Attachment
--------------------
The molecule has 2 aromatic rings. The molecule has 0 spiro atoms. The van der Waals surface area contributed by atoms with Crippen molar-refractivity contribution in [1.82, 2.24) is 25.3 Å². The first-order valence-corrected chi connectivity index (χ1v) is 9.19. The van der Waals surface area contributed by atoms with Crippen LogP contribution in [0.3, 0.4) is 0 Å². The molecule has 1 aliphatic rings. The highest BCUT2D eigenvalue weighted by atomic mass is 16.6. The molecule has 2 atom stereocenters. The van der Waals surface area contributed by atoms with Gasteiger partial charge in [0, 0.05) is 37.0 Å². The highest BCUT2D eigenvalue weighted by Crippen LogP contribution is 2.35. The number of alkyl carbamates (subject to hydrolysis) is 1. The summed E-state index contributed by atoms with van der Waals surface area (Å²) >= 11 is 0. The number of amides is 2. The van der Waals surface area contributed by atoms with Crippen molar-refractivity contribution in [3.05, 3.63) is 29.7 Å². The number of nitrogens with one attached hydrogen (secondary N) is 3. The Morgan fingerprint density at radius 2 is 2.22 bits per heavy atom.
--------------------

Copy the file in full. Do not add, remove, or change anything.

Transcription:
The molecule has 2 aromatic rings. The molecule has 0 spiro atoms. The van der Waals surface area contributed by atoms with Crippen molar-refractivity contribution in [1.82, 2.24) is 25.3 Å². The first-order valence-corrected chi connectivity index (χ1v) is 9.19. The van der Waals surface area contributed by atoms with Crippen LogP contribution in [0.3, 0.4) is 0 Å². The molecule has 1 aliphatic rings. The highest BCUT2D eigenvalue weighted by atomic mass is 16.6. The molecule has 2 atom stereocenters. The van der Waals surface area contributed by atoms with Gasteiger partial charge in [0, 0.05) is 37.0 Å². The highest BCUT2D eigenvalue weighted by Crippen LogP contribution is 2.35. The number of alkyl carbamates (subject to hydrolysis) is 1. The summed E-state index contributed by atoms with van der Waals surface area (Å²) >= 11 is 0. The number of amides is 2. The van der Waals surface area contributed by atoms with Crippen molar-refractivity contribution in [3.05, 3.63) is 29.7 Å². The number of nitrogens with one attached hydrogen (secondary N) is 3. The Morgan fingerprint density at radius 2 is 2.22 bits per heavy atom.